De Kooning spent the summer season in Woodstock again - only this time he was accompanied by Juliet Browner instead of Nini Diaz. De Kooning had rented a home for the summer there in 1930 with Nini. After he and Juliet arrived in Woodstock de Kooning wrote to Nini and invited her to stay as well. She did. Although de Kooning returned to New York in August, Nini and Juliet stayed on in Woodstock until the winter. "I was very much taken with the little Juliet" Nini would later comment.
From de Kooning: An American Master
"Not surprisingly, de Kooning's menage a trois did not go unnoticed. Most of his circle was astonished, particularly when Marie Marchowsky and a friend hitchhiked up to Woodstock at de Kooning's request and also moved in for a while. Shrugging their shoulders, however, de Kooning's friends merely said of the odd arrangement "That's Bill. If anyone can make it work, he will." (DK118)
When Bill returned to New York he temporarily lived at 40 Union Square, near Arshile Gorky's studio, in architect Mac Vogel's apartment. When Juliet returned from Woodstock he moved with her to 145 West 21st Street and then, a few weeks later, to a loft next door at 145 West 23rd St. Although Nini did not live with them, de Kooning remained in touch with her. (DK119)
According to one of Akabi's lodgers, Gorky "used to come down every summer and paint for a month, then he used to go back to New York... He was a common man." Gorky would entertain his family and friends in Watertown with impersonations of New York art events. Around this time word reached Gorky and Akabi that their sister Vartoosh and her husband Moorad wanted to return to America. The forced collectivisation of the Soviet rule of Armenia had resulted in dire consequences, with severe food shortages. (BA224)
The Bentons' summer home was a beach house located in Chilmark, Massachusetts on the western edge of Martha's Vineyard. Pollock first visited there after he and his brother Charles drove to L.A. (in an old Model T Ford) to see their mother. It was the fourth cross-country trip that Jackson had made during the past five years. (PP317)
Thomas Hart Benton and his wife told Jackson he could use the chicken coop on their property as a studio and makeshift apartment if he was willing to fix it up. Jackson and Thomas Hart Benton went to work on the coop and it became known as "Jack's Shack." Pollock would spend summer there for the next three years. Benton later recalled, "I am inclined to believe that he was happier during his Martha's Vineyard visits than in any other time in his life. Contented maybe is a better word." (JP70)
Jackson Pollock's Martha Vineyard paintings include Seascape (1934) and T.P. Boat's in Menemsha Pond ("T.P." was Benton's son).
(Note: According to the Pollock chronology by Levine/Indych published in Varnedoe/Kamel, Jackson Pollock (NY: The Museum of Modern Art, 1998) the visit took place in late Spring. According to Deborah Solomon's biography of Jackson Pollock, first published in 1987, the visit occured in August 1934.)
When Pollock returned from Martha's Vineyard he moved out of the 8th Street apartment he shared with his brother Charles into a small unheated apartment above a lumberyard, sleeping on a mattress on the floor. Pollock found work as a janitor (for $10 a week) at the same school that Charles worked for - the City and Country School in Greenwich Village. The school had been founded by Caroline Pratt who, along with her life-tme partner Helen Marot (a teacher at the school), would remain friends with Pollock after he left the school. When Marot died in 1940 Jackson was devastated. (JP71-2/PP317-8)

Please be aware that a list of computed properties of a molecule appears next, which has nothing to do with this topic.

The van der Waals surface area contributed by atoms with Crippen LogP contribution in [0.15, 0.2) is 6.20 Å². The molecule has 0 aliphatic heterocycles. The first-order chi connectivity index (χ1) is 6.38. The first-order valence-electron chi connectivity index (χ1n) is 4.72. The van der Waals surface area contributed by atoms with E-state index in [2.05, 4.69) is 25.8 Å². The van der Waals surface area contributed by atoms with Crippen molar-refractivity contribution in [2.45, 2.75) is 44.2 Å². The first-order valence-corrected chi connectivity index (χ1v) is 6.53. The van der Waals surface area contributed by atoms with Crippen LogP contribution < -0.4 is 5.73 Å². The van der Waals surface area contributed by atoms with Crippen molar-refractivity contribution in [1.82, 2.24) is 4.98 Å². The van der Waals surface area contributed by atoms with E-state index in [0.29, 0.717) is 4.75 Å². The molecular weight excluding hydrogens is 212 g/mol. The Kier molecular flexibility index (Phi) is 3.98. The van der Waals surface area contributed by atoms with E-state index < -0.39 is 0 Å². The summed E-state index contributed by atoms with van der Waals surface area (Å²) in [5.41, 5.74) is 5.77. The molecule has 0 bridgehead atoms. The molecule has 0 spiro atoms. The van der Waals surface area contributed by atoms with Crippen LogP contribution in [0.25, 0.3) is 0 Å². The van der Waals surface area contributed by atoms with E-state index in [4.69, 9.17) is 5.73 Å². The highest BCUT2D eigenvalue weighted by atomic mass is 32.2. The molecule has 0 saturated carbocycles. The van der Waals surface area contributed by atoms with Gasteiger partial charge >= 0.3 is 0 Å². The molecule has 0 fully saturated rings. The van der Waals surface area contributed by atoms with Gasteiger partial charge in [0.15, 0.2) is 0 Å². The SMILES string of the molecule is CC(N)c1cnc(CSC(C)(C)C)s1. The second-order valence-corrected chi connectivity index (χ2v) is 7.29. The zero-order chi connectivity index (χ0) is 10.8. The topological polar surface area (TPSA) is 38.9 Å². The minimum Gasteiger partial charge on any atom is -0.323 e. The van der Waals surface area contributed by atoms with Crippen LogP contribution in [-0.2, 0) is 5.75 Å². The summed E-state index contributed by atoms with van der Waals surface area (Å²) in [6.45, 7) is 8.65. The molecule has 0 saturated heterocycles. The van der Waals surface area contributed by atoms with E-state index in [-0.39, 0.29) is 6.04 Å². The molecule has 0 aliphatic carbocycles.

The Section of Painting and Sculpture, later known as the Section of Fine Arts, was launched by the U.S. government as a work relief program, and was headed by businessman turned artist Edward Bruce whose idea was to hire the best artists regardless of their financial situation. Over a thousand murals were commissioned through the Section of Fine Arts and the Public Works of Art Project. (A Presidential commission had reported in 1933, "For the overwhelming majority of the American people the fine arts of painting and sculpture, in their non-commercial, non-industrial forms, do not exist.") (DK123)
Sande hitchhiked to New York from California, arriving with "34 cents in my pocket, and California clothes - not even an overcoat," and hoped to follow Jackson and Charles' footsteps and become an artist. Without a job he would accompany Jackson on his janitor duties, helping him out. The janitor job earned Pollock $10 a week and they also managed to get on Home Relief. (JP72)
Arshile Gorky was one of 300 artists who marched, demanding a place to show their work. For the march, Gorky and his friend George McNeil built a float consisting of a large tower held together with wires.
"Gorky had a great big thing made out of pressed wood - what do you call this stuff? Wall board, isn't it? It was a huge thing - you know, like a certain kind of flat sculpture, cubist sculpture, that was in vogue in those days, and when they came to get it out, of course, it was too big... They took the window out in the back... and they finally had to take it all apart and put it back together again out in the street. It was a big, heavy thing. It took four men to carry it." (HH235)